Canada is betting that efforts to incrementally reduce greenhouse gas emissions from its oil sands deposits will win back investors, banks and insurers who in recent years have shunned the carbon-heavy resource for environmental reasons.
Here is a look at some of the institutions with commitments and policies targeting oil sands.
- ING Group in June 2017 updated its policy barring transactions directly linked to mining, exploration and transportation and processing of oil sands to include Canada’s government-owned Trans Mountain expansion, TC Energy’s Keystone XL and Enbridge’s Line 3.
- BNP Paribas in October 2017 said it would not finance Arctic, tar sands, shale oil or shale gas projects.
- Societe Generale SA in December 2017 said it would no longer finance the production of oil from tar sands.
- Insurer Axa SA in December 2017 said it would phase out coverage of oil sands businesses.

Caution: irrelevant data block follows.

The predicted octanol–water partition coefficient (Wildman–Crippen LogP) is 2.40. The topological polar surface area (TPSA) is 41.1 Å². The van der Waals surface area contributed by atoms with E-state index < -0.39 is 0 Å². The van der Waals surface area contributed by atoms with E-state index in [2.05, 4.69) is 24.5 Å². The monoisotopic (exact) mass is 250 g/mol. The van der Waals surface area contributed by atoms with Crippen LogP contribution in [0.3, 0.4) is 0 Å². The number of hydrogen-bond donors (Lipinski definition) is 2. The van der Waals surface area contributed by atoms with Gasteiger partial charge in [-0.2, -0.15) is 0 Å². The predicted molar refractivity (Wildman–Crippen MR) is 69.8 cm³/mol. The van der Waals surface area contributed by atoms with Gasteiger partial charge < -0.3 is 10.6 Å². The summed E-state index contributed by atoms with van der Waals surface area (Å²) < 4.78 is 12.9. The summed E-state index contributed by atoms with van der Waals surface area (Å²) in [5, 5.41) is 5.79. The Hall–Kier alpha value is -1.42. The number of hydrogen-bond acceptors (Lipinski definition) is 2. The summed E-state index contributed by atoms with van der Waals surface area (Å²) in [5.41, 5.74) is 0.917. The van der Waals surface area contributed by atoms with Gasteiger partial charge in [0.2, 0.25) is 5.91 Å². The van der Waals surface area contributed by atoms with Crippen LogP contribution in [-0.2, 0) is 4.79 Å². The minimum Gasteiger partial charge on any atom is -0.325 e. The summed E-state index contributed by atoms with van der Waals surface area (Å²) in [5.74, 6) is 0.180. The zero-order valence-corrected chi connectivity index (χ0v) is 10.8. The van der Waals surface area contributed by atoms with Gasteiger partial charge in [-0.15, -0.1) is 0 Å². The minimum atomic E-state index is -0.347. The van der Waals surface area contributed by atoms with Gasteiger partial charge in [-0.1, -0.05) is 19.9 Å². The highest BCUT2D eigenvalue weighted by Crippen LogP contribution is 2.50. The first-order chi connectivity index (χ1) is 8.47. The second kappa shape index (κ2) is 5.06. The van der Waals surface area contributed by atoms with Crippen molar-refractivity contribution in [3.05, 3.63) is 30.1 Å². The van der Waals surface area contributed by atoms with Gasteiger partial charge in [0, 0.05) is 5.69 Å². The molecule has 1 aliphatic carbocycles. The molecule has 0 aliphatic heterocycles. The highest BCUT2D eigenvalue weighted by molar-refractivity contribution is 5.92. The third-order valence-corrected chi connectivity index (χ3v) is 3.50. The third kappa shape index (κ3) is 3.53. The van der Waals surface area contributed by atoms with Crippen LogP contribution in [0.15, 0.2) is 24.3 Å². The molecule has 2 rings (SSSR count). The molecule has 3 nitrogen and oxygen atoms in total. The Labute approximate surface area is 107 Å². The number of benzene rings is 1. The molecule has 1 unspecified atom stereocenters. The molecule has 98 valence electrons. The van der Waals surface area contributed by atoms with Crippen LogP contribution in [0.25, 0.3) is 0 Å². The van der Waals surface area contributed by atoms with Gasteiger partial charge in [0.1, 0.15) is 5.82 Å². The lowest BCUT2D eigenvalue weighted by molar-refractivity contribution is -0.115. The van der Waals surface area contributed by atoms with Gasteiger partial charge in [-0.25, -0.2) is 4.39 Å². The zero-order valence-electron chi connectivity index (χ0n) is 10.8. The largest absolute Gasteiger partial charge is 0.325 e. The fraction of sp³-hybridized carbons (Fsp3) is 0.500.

- HSBC in April 2018 said it would no longer provide project finance for new oil sands projects, including pipelines.
- Royal Bank of Scotland in May 2018 said it would not finance oil sands projects.
- Sweden’s central bank in November 2019 sold bonds issued by the Canadian province of Alberta.
- UBS in March said it would not finance new oil sands projects.
- Norges Bank in May said in would exclude several Canadian oil sands producers from the country’s $1 trillion wealth fund.
- Mitsubishi UFJ Financial Group in May put oil sands extraction on its “restricted transaction” list.
- Deutsche Bank in July said it would no longer finance new oil sands projects, including exploration, production, transport or processing.
- Insurer Zurich in July said it would not renew coverage for the Canadian government’s Trans Mountain oil pipeline.
- Dutch asset manager Robeco in September said it would exclude Suncor , Canadian Natural Resources and others from sustainability funds. 29dk2902l